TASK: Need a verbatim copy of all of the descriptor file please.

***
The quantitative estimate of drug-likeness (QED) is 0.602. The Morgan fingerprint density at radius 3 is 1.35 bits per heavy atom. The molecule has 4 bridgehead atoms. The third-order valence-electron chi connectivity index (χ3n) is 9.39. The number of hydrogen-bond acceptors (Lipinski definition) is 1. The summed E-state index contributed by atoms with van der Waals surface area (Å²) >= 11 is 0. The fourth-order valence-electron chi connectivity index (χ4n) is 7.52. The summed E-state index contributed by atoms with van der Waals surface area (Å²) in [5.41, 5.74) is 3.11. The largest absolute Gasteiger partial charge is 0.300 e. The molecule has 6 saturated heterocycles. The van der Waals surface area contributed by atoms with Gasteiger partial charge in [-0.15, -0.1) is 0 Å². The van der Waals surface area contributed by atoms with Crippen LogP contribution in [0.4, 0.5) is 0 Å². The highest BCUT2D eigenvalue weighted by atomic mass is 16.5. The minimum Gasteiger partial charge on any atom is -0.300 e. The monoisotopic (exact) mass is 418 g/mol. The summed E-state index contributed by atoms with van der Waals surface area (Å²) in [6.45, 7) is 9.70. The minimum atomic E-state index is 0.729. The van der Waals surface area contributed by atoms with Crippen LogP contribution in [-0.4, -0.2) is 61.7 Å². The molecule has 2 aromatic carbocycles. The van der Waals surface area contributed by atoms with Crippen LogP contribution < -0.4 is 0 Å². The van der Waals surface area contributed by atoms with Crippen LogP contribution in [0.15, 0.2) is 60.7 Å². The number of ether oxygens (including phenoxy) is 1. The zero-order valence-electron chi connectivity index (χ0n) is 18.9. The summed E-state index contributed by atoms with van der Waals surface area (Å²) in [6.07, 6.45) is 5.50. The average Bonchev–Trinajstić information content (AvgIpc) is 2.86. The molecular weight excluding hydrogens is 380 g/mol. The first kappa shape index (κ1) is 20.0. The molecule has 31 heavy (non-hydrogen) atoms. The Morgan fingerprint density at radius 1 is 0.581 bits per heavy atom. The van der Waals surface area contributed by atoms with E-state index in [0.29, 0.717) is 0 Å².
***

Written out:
The quantitative estimate of drug-likeness (QED) is 0.602. The Morgan fingerprint density at radius 3 is 1.35 bits per heavy atom. The molecule has 4 bridgehead atoms. The third-order valence-electron chi connectivity index (χ3n) is 9.39. The number of hydrogen-bond acceptors (Lipinski definition) is 1. The summed E-state index contributed by atoms with van der Waals surface area (Å²) >= 11 is 0. The fourth-order valence-electron chi connectivity index (χ4n) is 7.52. The summed E-state index contributed by atoms with van der Waals surface area (Å²) in [5.41, 5.74) is 3.11. The largest absolute Gasteiger partial charge is 0.300 e. The molecule has 6 saturated heterocycles. The van der Waals surface area contributed by atoms with Gasteiger partial charge in [-0.15, -0.1) is 0 Å². The van der Waals surface area contributed by atoms with Crippen LogP contribution in [0.4, 0.5) is 0 Å². The highest BCUT2D eigenvalue weighted by atomic mass is 16.5. The minimum Gasteiger partial charge on any atom is -0.300 e. The monoisotopic (exact) mass is 418 g/mol. The summed E-state index contributed by atoms with van der Waals surface area (Å²) in [6.45, 7) is 9.70. The minimum atomic E-state index is 0.729. The van der Waals surface area contributed by atoms with Crippen LogP contribution in [-0.4, -0.2) is 61.7 Å². The molecule has 2 aromatic carbocycles. The van der Waals surface area contributed by atoms with Crippen LogP contribution < -0.4 is 0 Å². The van der Waals surface area contributed by atoms with Crippen LogP contribution in [0.15, 0.2) is 60.7 Å². The number of ether oxygens (including phenoxy) is 1. The zero-order valence-electron chi connectivity index (χ0n) is 18.9. The summed E-state index contributed by atoms with van der Waals surface area (Å²) in [6.07, 6.45) is 5.50. The average Bonchev–Trinajstić information content (AvgIpc) is 2.86. The molecular weight excluding hydrogens is 380 g/mol. The first kappa shape index (κ1) is 20.0. The molecule has 31 heavy (non-hydrogen) atoms. The Morgan fingerprint density at radius 1 is 0.581 bits per heavy atom. The van der Waals surface area contributed by atoms with E-state index in [0.29, 0.717) is 0 Å².